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Authenticating Users. Objectives Explain why authentication is a critical aspect of network security Explain why firewalls authenticate and how they identify.

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Presentation on theme: "Authenticating Users. Objectives Explain why authentication is a critical aspect of network security Explain why firewalls authenticate and how they identify."— Presentation transcript:

1 Authenticating Users

2 Objectives Explain why authentication is a critical aspect of network security Explain why firewalls authenticate and how they identify users Describe user, client, and session authentication List the advantages and disadvantages of popular centralized authentication systems Discuss the potential weaknesses of password security systems Discuss the use of password security tools Describe common authentication protocols used by firewalls

3 The Authentication Process in General The act of identifying users and providing network services to them based on their identity Two forms –Local authentication –Centralized authentication service (often uses two-factor authentication)

4 How Firewalls Implement the Authentication Process 1.Client makes request to access a resource 2.Firewall intercepts the request and prompts the user for name and password 3.User submits information to firewall 4.User is authenticated 5.Request is checked against firewall’s rule base 6.If request matches existing allow rule, user is granted access 7.User accesses desired resources

5 How Firewalls Implement the Authentication Process (continued)

6 Firewall Authentication Methods User authentication Client authentication Session authentication

7 User Authentication Basic authentication; user supplies username and password to access networked resources Users who need to legitimately access your internal servers must be added to your access control lists (ACLs)

8 User Authentication (continued)

9 Client Authentication Same as user authentication but with additional time limit or usage limit restrictions When configuring, set up one of two types of authentication systems –Standard sign-on system –Specific sign-on system

10 Client Authentication (continued)

11 Session Authentication Required any time the client establishes a session with a server of other networked resource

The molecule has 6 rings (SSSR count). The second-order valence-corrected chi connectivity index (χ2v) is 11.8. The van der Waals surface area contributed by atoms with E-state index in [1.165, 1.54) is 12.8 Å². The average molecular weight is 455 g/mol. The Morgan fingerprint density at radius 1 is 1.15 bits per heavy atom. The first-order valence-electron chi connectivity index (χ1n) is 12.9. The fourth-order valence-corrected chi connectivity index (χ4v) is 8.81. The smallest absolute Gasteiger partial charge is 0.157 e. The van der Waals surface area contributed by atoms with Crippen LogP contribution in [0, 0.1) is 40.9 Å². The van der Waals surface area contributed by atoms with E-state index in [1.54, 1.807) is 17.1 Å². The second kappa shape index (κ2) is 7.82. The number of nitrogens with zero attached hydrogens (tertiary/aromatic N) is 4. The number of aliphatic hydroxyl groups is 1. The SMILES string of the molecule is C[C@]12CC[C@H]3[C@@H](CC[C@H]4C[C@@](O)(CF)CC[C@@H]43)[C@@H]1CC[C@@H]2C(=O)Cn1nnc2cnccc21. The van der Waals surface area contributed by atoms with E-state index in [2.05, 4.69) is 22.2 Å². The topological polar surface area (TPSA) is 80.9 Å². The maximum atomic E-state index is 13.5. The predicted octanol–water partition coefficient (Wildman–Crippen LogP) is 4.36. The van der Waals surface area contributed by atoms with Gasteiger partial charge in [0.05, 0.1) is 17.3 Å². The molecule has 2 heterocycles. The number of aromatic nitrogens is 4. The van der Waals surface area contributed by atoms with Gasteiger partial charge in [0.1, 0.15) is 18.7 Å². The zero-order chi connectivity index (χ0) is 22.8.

12 Comparison of Authentication Methods

13 Centralized Authentication Centralized server maintains all authorizations for users regardless of where user is located and how user connects to network Most common methods –Kerberos –TACACS+ (Terminal Access Controller Access Control System) –RADIUS (Remote Authentication Dial-In User Service)

14 Process of Centralized Authentication

15 Kerberos Provides authentication and encryption through standard clients and servers Uses a Key Distribution Center (KDC) to issue tickets to those who want access to resources Used internally on Windows 2000/XP Advantages –Passwords are not stored on the system –Widely used in UNIX environment; enables authentication across operating systems

16 Kerberos Authentication

17 TACACS+ Latest and strongest version of a set of authentication protocols for dial-up access (Cisco Systems) Provides AAA services –Authentication –Authorization –Auditing Uses MD5 algorithm to encrypt data

18 RADIUS Centralized dial-in authentication service that uses UDP Transmits authentication packets unencrypted across the network Provides lower level of security than TACACS+ but more widely supported

19 TACACS+ and RADIUS Compared Strength of security Filtering characteristics Proxy characteristics NAT characteristics

20 Strength of Security

21 Filtering Characteristics

22 Proxy Characteristics RADIUS –Doesn’t work with generic proxy systems, but a RADIUS server can function as a proxy server TACACS+ –Works with generic proxy systems

23 NAT Characteristics RADIUS –Doesn’t work with NAT TACACS+ –Should work through NAT systems